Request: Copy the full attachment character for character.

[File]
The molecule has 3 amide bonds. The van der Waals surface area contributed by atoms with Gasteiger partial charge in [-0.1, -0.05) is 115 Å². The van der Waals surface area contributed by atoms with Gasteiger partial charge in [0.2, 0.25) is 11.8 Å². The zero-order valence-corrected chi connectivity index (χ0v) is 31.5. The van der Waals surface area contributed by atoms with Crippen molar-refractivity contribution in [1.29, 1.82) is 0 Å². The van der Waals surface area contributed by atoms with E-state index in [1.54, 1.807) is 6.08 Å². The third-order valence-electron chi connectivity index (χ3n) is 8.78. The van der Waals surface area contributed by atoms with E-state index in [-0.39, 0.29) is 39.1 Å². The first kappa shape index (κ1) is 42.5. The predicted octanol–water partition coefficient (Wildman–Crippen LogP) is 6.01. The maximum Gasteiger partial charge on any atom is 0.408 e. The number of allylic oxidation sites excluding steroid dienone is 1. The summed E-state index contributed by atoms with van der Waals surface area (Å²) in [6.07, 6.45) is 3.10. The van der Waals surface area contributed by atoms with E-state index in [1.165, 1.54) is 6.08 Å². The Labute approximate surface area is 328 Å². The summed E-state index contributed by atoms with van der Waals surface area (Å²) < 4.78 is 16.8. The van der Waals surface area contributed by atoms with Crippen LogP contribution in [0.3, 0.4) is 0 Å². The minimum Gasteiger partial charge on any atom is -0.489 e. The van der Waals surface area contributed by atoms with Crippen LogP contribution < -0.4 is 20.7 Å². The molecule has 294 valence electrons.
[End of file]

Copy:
The molecule has 3 amide bonds. The van der Waals surface area contributed by atoms with Gasteiger partial charge in [-0.1, -0.05) is 115 Å². The van der Waals surface area contributed by atoms with Gasteiger partial charge in [0.2, 0.25) is 11.8 Å². The zero-order valence-corrected chi connectivity index (χ0v) is 31.5. The van der Waals surface area contributed by atoms with Crippen molar-refractivity contribution in [1.29, 1.82) is 0 Å². The van der Waals surface area contributed by atoms with E-state index in [1.54, 1.807) is 6.08 Å². The third-order valence-electron chi connectivity index (χ3n) is 8.78. The van der Waals surface area contributed by atoms with E-state index in [-0.39, 0.29) is 39.1 Å². The first kappa shape index (κ1) is 42.5. The predicted octanol–water partition coefficient (Wildman–Crippen LogP) is 6.01. The maximum Gasteiger partial charge on any atom is 0.408 e. The number of allylic oxidation sites excluding steroid dienone is 1. The summed E-state index contributed by atoms with van der Waals surface area (Å²) in [6.07, 6.45) is 3.10. The van der Waals surface area contributed by atoms with E-state index in [1.165, 1.54) is 6.08 Å². The Labute approximate surface area is 328 Å². The summed E-state index contributed by atoms with van der Waals surface area (Å²) < 4.78 is 16.8. The van der Waals surface area contributed by atoms with Crippen LogP contribution in [0.3, 0.4) is 0 Å². The minimum Gasteiger partial charge on any atom is -0.489 e. The van der Waals surface area contributed by atoms with Crippen LogP contribution < -0.4 is 20.7 Å². The molecule has 294 valence electrons.